Watch your garden grow: 5 reasons to properly maintain your biomass boiler

 Watch your garden grow: 5 reasons to properly maintain your biomass boiler
A biomass boiler heating system is a sustainable, carbon reducing and cost saving solution for virtually any market segments you can think of. It typically offers cheaper fuel bills compared to LPG and oil as well as financial incentives from schemes such as the government’s Renewable Heat Incentive (RHI) whilst cutting your carbon footprint. These boilers run on renewable wood chip, wood pellets or logs which are often available from local sources.
However unlike your domestic gas boiler which you probably only look at once a year when you’ve just had an ice cold shower, a biomass system is more complex and requires a little more attention in order to run at its best.
It is always recommended that you have your biomass installation serviced by an experienced and fully trained engineer – for warranty of your boiler and certain incentive schemes, such as the government’s Renewable Heat Incentive (RHI), it is a requirement to continue receiving payments.
Throughout the year your biomass boiler needs a little more TLC than just a one-off check up. These maintenance steps are vital preventative measures to ensure your heating system is running at optimum efficiency and, most importantly, minimise the likelihood of faults and breakdowns.

Maintenance of biomass boilers - close up of motor

Your new biomass system provides you with hot water and heating in a sustainable way. To ensure that it continues to provide a good quality of heating and that it remains safe, regular checks and maintenance are imperative.
When considering biomass it will have become clear that, unlike a domestic or commercial gas boiler, it is not a piece of technology that can simply be plugged in and left to run by its own devices. It needs care to ensure that it continues to operate at the best efficiencies possible so that you get the most out of your investment.
Although there are weekly, regular and monthly maintenance documents relating to many biomass boilers, the fact is that most of what is contained in them are recommended checks: visually making sure that everything is running smoothly with your boiler is vitally important.
By isolating the boiler and checking the fire protection (FP) flap, combustion chamber, ash bins and so forth, you may notice things that could (if not taken care of) affect the boiler’s operation and efficiency over time.
A good example of this is clinker in the ash bins. Large chunks of unburnt wood fuel or solid, melted pieces of ash (known as clinker) could indicate an issue with the quality of your fuel. Fuel quality is typically one of the main factors in a boiler that has persistent glitches, faults or is not operating at the expected levels. It can often be easily rectified by testing the fuel to establish the quality and either re-commissioning the boiler to suit higher or lower quality of fuel or locating an alternative supplier.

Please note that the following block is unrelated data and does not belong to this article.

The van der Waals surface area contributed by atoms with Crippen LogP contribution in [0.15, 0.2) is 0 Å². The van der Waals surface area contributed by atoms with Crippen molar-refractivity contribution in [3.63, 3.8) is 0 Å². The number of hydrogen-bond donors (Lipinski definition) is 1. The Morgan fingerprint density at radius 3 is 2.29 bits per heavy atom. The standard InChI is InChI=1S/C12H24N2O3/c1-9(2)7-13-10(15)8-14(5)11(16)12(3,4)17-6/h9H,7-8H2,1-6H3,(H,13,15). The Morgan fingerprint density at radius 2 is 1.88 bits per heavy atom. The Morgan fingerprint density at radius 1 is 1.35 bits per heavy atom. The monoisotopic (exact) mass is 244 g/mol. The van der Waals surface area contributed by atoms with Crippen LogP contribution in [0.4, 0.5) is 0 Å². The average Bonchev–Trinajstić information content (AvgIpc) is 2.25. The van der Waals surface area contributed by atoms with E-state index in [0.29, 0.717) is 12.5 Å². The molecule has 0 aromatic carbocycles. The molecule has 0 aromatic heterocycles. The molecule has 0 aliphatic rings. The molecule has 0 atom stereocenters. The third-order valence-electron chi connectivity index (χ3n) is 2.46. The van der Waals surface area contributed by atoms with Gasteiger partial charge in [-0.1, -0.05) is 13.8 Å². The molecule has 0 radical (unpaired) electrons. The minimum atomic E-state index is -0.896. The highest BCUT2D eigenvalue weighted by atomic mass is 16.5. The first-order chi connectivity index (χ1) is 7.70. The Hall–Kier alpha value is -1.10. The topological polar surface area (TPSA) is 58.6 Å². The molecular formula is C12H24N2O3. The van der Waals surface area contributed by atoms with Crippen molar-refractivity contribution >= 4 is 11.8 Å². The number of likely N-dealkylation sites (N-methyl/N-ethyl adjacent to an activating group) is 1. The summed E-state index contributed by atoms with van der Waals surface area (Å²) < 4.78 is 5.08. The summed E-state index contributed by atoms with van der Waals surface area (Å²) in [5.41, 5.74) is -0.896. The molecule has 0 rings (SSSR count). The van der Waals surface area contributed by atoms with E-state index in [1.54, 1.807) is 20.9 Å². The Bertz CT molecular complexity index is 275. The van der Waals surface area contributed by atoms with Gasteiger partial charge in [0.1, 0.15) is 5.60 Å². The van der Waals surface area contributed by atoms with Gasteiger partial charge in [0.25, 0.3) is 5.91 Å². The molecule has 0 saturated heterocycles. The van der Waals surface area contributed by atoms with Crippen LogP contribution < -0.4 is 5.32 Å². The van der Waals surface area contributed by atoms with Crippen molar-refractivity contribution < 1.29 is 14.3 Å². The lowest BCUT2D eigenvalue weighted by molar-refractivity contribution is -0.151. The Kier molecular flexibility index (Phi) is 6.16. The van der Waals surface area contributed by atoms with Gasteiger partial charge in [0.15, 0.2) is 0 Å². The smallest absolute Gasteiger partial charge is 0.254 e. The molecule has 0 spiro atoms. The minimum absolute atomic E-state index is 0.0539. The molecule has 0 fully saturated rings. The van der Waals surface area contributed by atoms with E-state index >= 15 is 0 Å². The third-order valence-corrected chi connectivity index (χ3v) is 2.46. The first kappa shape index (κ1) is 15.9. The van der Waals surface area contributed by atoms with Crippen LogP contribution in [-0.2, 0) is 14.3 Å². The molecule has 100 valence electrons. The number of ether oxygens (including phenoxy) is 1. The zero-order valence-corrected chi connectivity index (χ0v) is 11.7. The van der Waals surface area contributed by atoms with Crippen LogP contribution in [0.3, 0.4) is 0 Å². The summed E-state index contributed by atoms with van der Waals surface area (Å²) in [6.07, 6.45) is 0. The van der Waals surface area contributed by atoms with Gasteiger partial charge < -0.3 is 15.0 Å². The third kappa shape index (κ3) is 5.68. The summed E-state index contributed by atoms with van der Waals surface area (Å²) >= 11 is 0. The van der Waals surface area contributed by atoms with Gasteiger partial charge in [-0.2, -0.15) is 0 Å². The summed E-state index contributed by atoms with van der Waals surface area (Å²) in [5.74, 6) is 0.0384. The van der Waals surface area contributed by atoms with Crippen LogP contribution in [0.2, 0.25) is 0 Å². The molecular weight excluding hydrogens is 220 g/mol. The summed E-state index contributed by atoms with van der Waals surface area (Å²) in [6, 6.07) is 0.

If an issue is discovered that requires further expert attention, you can then arrange for a service engineer to visit the site. > Link service page 2
Don’t forget that you don’t just have to dump your ash appropriately – you can use it on your garden! Wood ash is a great source of potassium and some other trace elements, so why waste it when your plants, fruits and vegetables could benefit from the extra nutrients?

Maintenance of biomass boilers - Ash bin emptying

If you are claiming the Renewable Heat Incentive (RHI), be it via the domestic or non-domestic scheme, you must comply with service and maintenance regulations of your biomass heating system.
Other schemes may have similar directives, so knowing the terms and conditions of your own payback or incentive structure is key to ensuring both you and your system are fully covered.
To get the most out of your biomass boiler, the system needs to run at optimum levels. Not dealing with the maintenance required can lead to the boiler trying over compensating for issues such as the air holes in the combustion chambers not being cleaned properly or clinker gathering there and causing ash to build up.
These issues, simple as they are to prevent, can mean that your boiler will have to work harder to get the same amount of kilowatt heat to the buffer vessel. Now the boiler is using more energy than calculated, thereby making it less efficient and possibly affecting the site’s carbon footprint in the process. If not rectified quickly, energy bills could go up because of the increased use by the boiler.
Taken proper care of, your biomass boiler could last as long as 30 years. So why would you want to risk cutting your boiler’s life span? You wouldn’t.
By carrying out the checks and simple maintenance laid out in your Operation and Maintenance (O&M) Manual, you are safeguarding your biomass boiler and fuel feed components from unwelcome issues, faults and breakdowns. This TLC will give your installation the best possible chance of providing you with sustainable heating and hot water for the next three decades with the minimal amount of repairs and replacements.
If you don’t have the time or staff to deal with the maintenance your biomass solution requires, Rural Energy offers monthly checks as part of their Service Contract bolt-ons. You can read more about our offerings here, or for a personal quote, call 0203 189 0666 or email service@ruralenergy.co.uk